writing

The written word and more Victorian-era trappings in Violet Evergarden

The Victorian-era trappings of Violet Evergarden are no accident. Victorian Great Britain has, retroactively, become a divergence point in fiction where, if industry had advanced along this particular timeline rather than another, things would have been different. This, along with rich aesthetic trappings that accompany any economic boom in history, make it a much-desired setting, begetting the entire steampunk genre.

A key factor to keep in mind when evaluating steampunk as a fiction genre is the boom of 19th-century novelists — and the novel as a leisure activity in and of itself — that accompanied the Industrial Revolution. Charles Dickens, the Brontë sisters, William Thackeray, and Mary Anne Evans (George Eliot) are all products of this time period. After them came Jules Verne, H.G. Wells, and the scientific romance (later called scientific fiction, or sci-fi). Many works that are considered great or integral to understanding the development of western culture were written in or around the time of Queen Victoria. Since they are taught so often in schools, it’s easy to see how aspiring writers would want to take elements of these lush environments and somehow port them into a more modern era.

Not everyone can write in Violet Evergarden. This is an understated but important aspect of where Victorian culture and the novel frame the series’ narrative. It creates a barrier between those who can write, or even have access to someone writing for them, and those who cannot.

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[Ten] Lotte’s sincere enjoyment (Little Witch Academia)

I loved Little Witch Academia in its entirety. It’s a series with interesting commentary on art, creation, and the anime industry as a whole, presented in a fun and fanciful package but no other episode is as complete and enjoyable to me than Episode 4, which follows Lotte Jansson and her love of the book series night fall.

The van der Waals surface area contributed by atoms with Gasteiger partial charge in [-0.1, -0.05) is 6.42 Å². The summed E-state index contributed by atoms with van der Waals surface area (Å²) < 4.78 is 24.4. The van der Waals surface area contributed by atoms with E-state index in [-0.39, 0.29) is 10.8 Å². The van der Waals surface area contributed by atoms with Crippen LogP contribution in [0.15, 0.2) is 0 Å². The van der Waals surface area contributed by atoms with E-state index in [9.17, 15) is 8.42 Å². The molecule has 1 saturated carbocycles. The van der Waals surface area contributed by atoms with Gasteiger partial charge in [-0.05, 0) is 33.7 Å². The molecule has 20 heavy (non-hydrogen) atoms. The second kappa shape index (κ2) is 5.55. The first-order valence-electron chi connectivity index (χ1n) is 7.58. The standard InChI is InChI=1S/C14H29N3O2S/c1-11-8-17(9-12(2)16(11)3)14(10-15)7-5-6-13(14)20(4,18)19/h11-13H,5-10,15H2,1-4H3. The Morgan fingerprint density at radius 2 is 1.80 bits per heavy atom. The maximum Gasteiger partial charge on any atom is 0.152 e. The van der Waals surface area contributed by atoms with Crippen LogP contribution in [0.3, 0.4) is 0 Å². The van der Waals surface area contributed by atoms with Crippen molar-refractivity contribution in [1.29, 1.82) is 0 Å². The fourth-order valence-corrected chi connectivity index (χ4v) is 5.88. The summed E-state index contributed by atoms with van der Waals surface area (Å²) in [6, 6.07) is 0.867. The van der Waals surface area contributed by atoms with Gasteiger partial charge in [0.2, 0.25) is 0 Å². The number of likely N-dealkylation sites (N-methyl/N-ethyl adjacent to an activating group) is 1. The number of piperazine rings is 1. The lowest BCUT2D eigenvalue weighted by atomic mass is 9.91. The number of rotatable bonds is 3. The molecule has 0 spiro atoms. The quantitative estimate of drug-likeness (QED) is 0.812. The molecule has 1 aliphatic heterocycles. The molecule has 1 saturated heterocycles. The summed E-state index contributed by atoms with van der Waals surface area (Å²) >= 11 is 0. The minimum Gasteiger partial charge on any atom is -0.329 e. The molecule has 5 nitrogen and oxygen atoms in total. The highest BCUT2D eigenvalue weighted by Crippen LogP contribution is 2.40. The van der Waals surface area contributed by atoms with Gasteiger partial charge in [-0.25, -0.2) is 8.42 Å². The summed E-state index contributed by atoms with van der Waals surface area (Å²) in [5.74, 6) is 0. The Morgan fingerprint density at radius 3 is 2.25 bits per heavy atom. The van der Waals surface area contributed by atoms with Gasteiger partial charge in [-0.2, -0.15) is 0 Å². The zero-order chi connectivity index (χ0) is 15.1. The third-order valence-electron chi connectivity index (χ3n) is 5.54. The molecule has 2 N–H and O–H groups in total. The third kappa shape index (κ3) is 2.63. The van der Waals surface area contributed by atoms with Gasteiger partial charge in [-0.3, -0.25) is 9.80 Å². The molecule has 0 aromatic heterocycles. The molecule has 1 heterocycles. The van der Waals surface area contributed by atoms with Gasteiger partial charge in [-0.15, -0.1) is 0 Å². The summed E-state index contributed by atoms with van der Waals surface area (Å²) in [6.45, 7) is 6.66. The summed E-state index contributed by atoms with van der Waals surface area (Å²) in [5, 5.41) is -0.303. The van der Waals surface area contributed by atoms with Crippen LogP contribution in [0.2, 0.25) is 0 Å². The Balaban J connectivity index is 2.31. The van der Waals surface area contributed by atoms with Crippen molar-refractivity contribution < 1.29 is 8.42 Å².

Sincerity is difficult to come by sometimes. Fortunately, we have Little Witch Academia‘s Lotte to show us the way.

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You Have Finally Realized It: Watching and Rewatching Mawaru Penguindrum

princess of the crystal, himari, himari takakura, penguindrum, mawaru penguindrum, the wheel of fate that binds us, human beings are such dense creatures

Human beings are such dense creatures.

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Beyond the Boundary of Arrogance

kyoukai no kanata, beyond the boundary, kyoukai no kanata episode 1, mitsuki nase, literary club, mistuki reading

Something stinks about Kyoukai no Kanata, and I love it.

From the very first scene, and opening lines, Kyoukai no Kanata is everything that your delusional teenage self wrote down in your not-so-secret diary to combat your own isolation and awkwardness. It tells its story with the same gravity that you would have given it at that age, with the straightest of faces and the burning desire to impress. Akihito Kanbara is an immortal half-demon – in spite of the his claim that there is nothing special about himself – whose only companion is Mitsuki Nase, the beautiful childhood friend who is also the president of the Literary Club. Cue the incident that changes his life forever, which also involves a cute girl. Oh, and she’s special as well, because she fights demons.

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